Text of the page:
58 Example } Q = R(A,B) S(B,C) } Semijoin reducer: R1(A,B) = R(A,B) S(B,C) } Re-wrilen query: Q = R1(A,B) S(B,C) Are there any dangling tuples? 58

59 Example } Q = R(A,B) S(B,C) } Full semijoin reducer: R1(A,B) = R(A,B) S(B,C) S1(B,C) = S(B,C) R1(A,B) } Re-wrilen query: Q = R1(A,B) S1(B,C) No more dangling tuples 59

60 Example } More complex: Q = R(A,B) S(B,C) T(C,D,E) } Full reducer: S (B,C) = S(B,C) R(A,B) T (C,D,E) = T(C,D,E) S (B,C) S (B,C) = S (B,C) T (C,D,E) R (A,B) = R(A,B) S (B,C) } Q = R (A,B) S (B,C) T (C,D,E) 60

61 Semijoin Reducer } Example: Q = R(A,B) S(B,C) T(C,A) } No full reducer Theorem: A query has a full reducer iff it is acyclic. 61

62 Expressive power of FO } Let R(x,y) represent a graph } Query path(x,y) = } All x,y such that there is a path from x to y } Theorem: path(x,y) cannot be expressed in FO 62

63 Non-recursive rules } Graph R(x,y) P(x,y) :- R(x,u), R(u,v), R(v,y) A(x,y) :- P(x,u), P(u,y) } Can unfold into: A(x,y) :- R(x,u), R(u,v), R(v,w), R(w,m), R(m,n), R(n,y) 63

64 Non-recursive datalog with negation } Expresses FO queries } Negated subgoals } Implicit union } Can evaluate in an order such that all body predicates have been evaluated. 64

65 Recursion Two forms of transi?ve closure Path(x,y) :- R(x,y) Path(x,y) :- Path(x,u), R(u,y) Path(x,y) :- R(x,y) Path(x,y) :- Path(x,u), Path(u,y) 65

66 Recursion example } EDB Par(c,p) = p is parent of c } Generalized cousins: people with common ancestors one or more genera?ons back Sib(x,y) :- Par(x,p), Par(y,p), x y Cousin(x,y) :- Sib(x,y) Cousin(x,y) :- Par(x,xp), Par(y,yp), Cousin(xp,yp) 66

67 Definition of recursion } Form a dependency graph whose nodes are IDB predicates } Connect XàY iff there is a rule with X in the head and Y in the body } Cycle = recursion; no cycle = no recursion 67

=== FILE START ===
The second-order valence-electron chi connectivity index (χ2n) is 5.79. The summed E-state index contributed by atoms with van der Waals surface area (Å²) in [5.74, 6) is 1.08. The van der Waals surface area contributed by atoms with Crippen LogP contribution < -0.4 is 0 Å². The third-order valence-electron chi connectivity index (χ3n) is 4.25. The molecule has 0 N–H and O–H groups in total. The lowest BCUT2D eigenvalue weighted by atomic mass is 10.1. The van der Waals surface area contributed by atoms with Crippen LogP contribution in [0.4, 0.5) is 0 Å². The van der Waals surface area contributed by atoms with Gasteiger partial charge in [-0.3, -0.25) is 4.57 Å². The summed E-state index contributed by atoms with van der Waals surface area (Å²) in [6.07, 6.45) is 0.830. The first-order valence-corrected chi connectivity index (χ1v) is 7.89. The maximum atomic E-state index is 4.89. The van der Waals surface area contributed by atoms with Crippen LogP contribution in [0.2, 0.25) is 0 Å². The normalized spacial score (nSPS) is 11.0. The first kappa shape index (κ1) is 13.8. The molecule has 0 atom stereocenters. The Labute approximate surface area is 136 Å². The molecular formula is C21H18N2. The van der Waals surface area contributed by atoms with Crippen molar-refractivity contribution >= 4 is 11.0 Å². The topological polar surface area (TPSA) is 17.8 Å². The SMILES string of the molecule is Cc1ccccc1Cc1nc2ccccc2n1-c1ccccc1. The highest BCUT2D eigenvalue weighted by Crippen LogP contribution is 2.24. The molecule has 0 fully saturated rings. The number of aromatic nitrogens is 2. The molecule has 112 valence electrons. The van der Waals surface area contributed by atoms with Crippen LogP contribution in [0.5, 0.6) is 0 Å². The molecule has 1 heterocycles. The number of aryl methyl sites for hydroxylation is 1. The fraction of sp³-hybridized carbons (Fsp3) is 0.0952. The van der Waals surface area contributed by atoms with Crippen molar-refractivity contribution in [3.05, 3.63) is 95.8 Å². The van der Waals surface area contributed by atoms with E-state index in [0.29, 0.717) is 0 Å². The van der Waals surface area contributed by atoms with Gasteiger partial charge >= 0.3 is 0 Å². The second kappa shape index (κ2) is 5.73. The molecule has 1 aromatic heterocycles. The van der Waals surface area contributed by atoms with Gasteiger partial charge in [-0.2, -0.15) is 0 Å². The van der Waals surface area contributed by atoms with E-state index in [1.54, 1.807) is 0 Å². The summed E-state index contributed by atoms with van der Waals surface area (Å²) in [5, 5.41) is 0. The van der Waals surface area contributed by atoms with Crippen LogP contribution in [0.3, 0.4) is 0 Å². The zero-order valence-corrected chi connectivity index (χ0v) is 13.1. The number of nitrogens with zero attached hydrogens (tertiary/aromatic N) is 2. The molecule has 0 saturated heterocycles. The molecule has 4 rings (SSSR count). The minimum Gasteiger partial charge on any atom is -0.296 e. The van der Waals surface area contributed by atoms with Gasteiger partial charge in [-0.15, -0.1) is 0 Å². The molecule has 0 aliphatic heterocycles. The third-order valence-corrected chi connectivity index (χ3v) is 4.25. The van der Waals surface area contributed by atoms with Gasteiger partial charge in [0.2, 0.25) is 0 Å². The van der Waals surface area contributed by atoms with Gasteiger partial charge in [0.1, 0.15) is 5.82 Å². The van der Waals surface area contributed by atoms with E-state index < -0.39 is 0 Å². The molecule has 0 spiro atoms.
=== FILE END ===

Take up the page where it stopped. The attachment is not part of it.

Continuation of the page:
68 Meaning of datalog rules } Model-theore?c } Rules define a set of sa?sfying rela?ons } Whenever body is true, head is true } Proof-theore?c } Set of facts derivable from EDB rela?ons by applying the rules. 68

69 Evaluating recursive rules } This works if there is no nega?on } Start with all IDB rela?ons empty } Repeatedly evaluate the rules using the EDB and the previous IDB to get the new IDB } End when there is no change in the IDB rela?ons 69

70 Naïve evaluation algorithm Start: IDB = ; Apply rules to IDB, EDB yes Change to IDB? no done 70

71 Semi-naïve evaluation } Since the EDB never changes, on each round we only get new IDB tuples if we use at least one IDB tuple obtained in the previous round } Saves work; lets us avoid re-discovering most known facts } Though a fact can s?ll be derived in more than one way 71

72 Par data: parent above child Round 1 a d Round 2 b c e Round 3 f g h j k i 72

73 Recursion + negation } Naïve evalua?on doesn t work when there are negated subgoals } Nega?on wrapped in recursion makes no sense in general } Even when they are separate, we can have ambiguity about the correct IDB rela?ons 73

74 Stratified negation } Stra?fica?on is a constraint usually placed on datalog with recursion and nega?on } It rules out nega?on wrapped inside recursion 74

75 Example P(x) :- R(x) & Q(x) :- R(x) & Q(x) P(x) } Suppose R = {(1)} } Two models sa?sfy the rules: } P = { }, Q={1} } P={1}, Q={ } 75

76 Stratum } Intui?vely, the stratum of an IDB predicate P is the maximum number of nega?ons that can be applied to an IDB predicate used in evalua?ng P } Stra?fied nega?on = finite strata 76

77 Stratum graph } Nodes = IDB predicates } Connect Aà B if predicate A depends on B } Label the edge - if the B subgoal is negated } The stratum is the maximum number of - edges on a path leading from that node } A datalog program is stra?fied if all its IDB predicates have finite strata 77

78 Example P(x) :- R(x) & Q(x) :- R(x) & Q(x) P(x) } Not stra?fied P - - Q 78

79 The stratified model } When a datalog program is stra?fied, we can evaluate IDB predicates lowest-stratum-first } Once evaluated, treat it as EDB for higher strata 79

80 Summary } Query complexity } Conjunc?ve queries } Containment, equivalence, minimality } Semijoin reduc?ons } Recursive datalog 80